Right about now you may be having the time of your life, enjoying the freedom of being in the outdoors in a community of good friends; or you may be wondering, “What in the world have I gotten myself into?” Whatever your particular experience at camp so far, I am writing with some thoughts about being more effective with campers and getting greater enjoyment out of your work.
Many counselors, especially those who have never been at camp before, or those who were campers for many years, wonder what all the fuss is during orientation about being a counselor. After all, how difficult can it be to hang out with a bunch of kids during the summer and have fun?
Experienced staff know better. Given the unpredictable moods of campers, the boredom of rainy days, the stress of in-fighting, the challenges of homesickness, and all the other formidable tasks that working with children brings, it is easy to see that, if you take the job seriously, being a camp counselor is hard work. Indeed, being a camp counselor is a craft — no different in many ways from being a good soccer player, cook, musician, or teacher. Sure you can “wing it,” but if you aspire to being more than a mediocre camp counselor — someone who is memorable to your campers — there are some fundamental skills and techniques you must master in order to succeed.
Survival Tip 1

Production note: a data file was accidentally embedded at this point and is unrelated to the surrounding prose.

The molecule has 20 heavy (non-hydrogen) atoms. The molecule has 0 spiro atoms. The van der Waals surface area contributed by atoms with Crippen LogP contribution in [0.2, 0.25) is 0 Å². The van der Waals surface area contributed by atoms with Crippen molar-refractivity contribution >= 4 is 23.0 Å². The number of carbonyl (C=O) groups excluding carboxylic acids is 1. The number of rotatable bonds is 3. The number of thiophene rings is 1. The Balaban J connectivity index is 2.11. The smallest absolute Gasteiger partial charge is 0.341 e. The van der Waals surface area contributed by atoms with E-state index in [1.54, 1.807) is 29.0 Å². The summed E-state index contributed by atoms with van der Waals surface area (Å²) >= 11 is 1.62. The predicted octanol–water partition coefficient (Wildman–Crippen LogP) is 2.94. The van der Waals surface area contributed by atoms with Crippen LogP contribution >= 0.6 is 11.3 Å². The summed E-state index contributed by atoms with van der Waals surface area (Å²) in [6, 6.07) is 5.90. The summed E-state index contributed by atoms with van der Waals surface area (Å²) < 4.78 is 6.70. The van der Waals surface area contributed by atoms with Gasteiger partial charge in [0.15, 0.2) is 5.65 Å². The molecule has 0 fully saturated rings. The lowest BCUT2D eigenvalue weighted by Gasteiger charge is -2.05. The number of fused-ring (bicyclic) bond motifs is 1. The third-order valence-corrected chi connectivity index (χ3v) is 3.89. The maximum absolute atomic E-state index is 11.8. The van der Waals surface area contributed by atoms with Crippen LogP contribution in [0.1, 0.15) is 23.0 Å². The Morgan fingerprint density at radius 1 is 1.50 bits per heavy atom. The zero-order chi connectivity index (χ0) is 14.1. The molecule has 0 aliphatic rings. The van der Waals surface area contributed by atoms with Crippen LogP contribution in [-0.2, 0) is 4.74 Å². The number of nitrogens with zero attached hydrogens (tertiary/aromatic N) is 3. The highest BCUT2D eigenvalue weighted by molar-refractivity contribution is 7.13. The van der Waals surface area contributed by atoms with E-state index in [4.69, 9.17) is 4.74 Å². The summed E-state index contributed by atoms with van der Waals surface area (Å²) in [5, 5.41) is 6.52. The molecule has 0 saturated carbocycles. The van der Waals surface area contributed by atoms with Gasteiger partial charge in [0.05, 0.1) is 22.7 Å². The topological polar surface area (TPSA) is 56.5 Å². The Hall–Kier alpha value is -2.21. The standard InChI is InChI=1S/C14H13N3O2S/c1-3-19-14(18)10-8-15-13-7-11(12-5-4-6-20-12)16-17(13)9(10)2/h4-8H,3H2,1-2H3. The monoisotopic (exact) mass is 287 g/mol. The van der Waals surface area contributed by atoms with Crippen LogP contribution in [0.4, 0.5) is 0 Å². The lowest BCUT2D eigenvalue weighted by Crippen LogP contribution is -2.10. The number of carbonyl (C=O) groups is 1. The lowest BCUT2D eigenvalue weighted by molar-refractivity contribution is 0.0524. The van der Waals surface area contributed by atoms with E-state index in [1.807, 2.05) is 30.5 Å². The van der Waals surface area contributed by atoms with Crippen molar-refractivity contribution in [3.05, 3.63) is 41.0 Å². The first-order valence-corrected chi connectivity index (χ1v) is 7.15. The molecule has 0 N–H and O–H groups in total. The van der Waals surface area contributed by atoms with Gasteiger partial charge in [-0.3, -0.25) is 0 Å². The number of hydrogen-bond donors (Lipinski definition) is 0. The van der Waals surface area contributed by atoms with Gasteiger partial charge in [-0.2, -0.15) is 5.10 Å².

Develop a “look.” In fact, develop two.
You know what I mean — that curt, disapproving glance that says, “Not here, not now, not ever!” It is amazing how universal the “look” is, and how, as soon as I mention it, most counselors know exactly what I am talking about. Although the particular set of facial contortions may vary, the intent is clearly designed to stop you dead in your tracks. Judging from conversations I’ve had with many staff, the impact was usually pretty effective.
If you yourself don’t have a ”look,” set about developing one now. Children are very tuned-in to nonverbal cues, and combining a disapproving “look” with the right words can be very effective. Besides, it will give you a jump on your parenting skills, even if you don’t plan to need them for a few years, yet.
But tip #1 says to develop two looks. This is because you need another look that conveys your approval, not just your disapproval. This can be a gesture and a look — like a smile and a thumbs-up; or a smile and a pat on the back; or whatever comes to you naturally. That gesture and the look that goes with it will become crucial components of your communication with children, who often listen for the tone in our voice and the look on our face and not so much to the words coming from our mouth. This leads to . . . .
Survival Tip 2
Praise and reward almost always trump disapproval and criticism.
Survival Tip 3
You have two voices!
Survival Tip 4
There is always a “double standard” when working with children.
Survival Tip 5
Drop the emotional rope!
There is a host of things children can say that may trigger us, so it is best to be aware of them and practice how to respond. The following are a few things I have heard from campers myself over the years:
“You’re not my parent . . . I don’t have to listen to yo